Lifestyle · London · Review

Vagina art: dinahvagina exhibition, London

WHAT: dinahvagina‘s art exhibition. Dinah is a current student of Carmarthen School of Art.

WHEN: Saturday 27th June 2015 (following a four-hours-sleep-post-Ibiza trip)

WHERE: The New Designers Exhibition, Angel, which features 3000 of the most promising graduate talents from Britain’s leading design courses.

THOUGHTS: I can’t say I really think of female genitalia as art. In fact, I can’t say I think of female genitalia much at all.

That was until, through a chance facebook post by a dance friend, I met artist Dinah. Her aim is quite simply to express “the joy of being a woman”. Her work – an array of vaginas, clitorises (or is it clitori?) and pubic hair is a statement and campaign – against broadcast and social media that only discusses the aforementioned in a pornographic context.

The interactive vagina wall (an expression I never thought I would write on littleprincebilly… or indeed, in life) embodies variety –  of menstruation, imperfections, self-decoration (hello, vajazzle), and during my time at the Exhibition, was a fascinating opportunity to people-watch.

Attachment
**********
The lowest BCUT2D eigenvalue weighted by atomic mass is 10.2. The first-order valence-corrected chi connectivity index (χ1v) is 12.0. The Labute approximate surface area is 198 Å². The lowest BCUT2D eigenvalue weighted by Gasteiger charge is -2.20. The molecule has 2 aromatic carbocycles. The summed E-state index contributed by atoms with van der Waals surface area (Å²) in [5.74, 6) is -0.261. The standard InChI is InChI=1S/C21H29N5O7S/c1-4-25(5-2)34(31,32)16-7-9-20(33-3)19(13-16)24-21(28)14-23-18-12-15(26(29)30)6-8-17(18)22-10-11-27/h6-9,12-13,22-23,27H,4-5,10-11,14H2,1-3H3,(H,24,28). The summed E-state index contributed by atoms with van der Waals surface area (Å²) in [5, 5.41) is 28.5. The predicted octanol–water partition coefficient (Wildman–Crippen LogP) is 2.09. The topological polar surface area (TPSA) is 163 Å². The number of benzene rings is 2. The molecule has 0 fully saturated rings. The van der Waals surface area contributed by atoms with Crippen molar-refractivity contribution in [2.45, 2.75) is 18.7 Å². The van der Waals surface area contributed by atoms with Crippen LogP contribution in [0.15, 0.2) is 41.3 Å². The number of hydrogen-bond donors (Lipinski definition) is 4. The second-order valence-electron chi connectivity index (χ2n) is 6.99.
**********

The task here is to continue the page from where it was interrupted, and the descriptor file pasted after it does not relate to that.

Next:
You are encouraged to explore; to touch; to feel; to react. At first, most people do not realise the true intention of the wall when they approach. Having interacted with a number of pieces, the meaning becomes clear and reactions are unpredictable.

Some are embarrassed and shuffle away silently. But many are curious, intrigued. They start discussions with Dinah – about the shape of the clitoris (and the fact that it has much erectile tissue as a penis)… about the existence of pubic hair… about everyday sexism.

Dinah’s work may appear daring, frivolous or extreme. But importantly, it sparks debate: on relevant and serious topics such as female genital mutilation, rape and misogyny. And the liberation and power that comes from women being knowledgeable about their bodies.

Whether a pubic hair tea cup is your (metaphorical and literal) cup of tea or not, having met Dinah and discussing her work I felt empowered to be not only female, but human. This is true artistry.

To learn more about Dinah and her work, visit her website.



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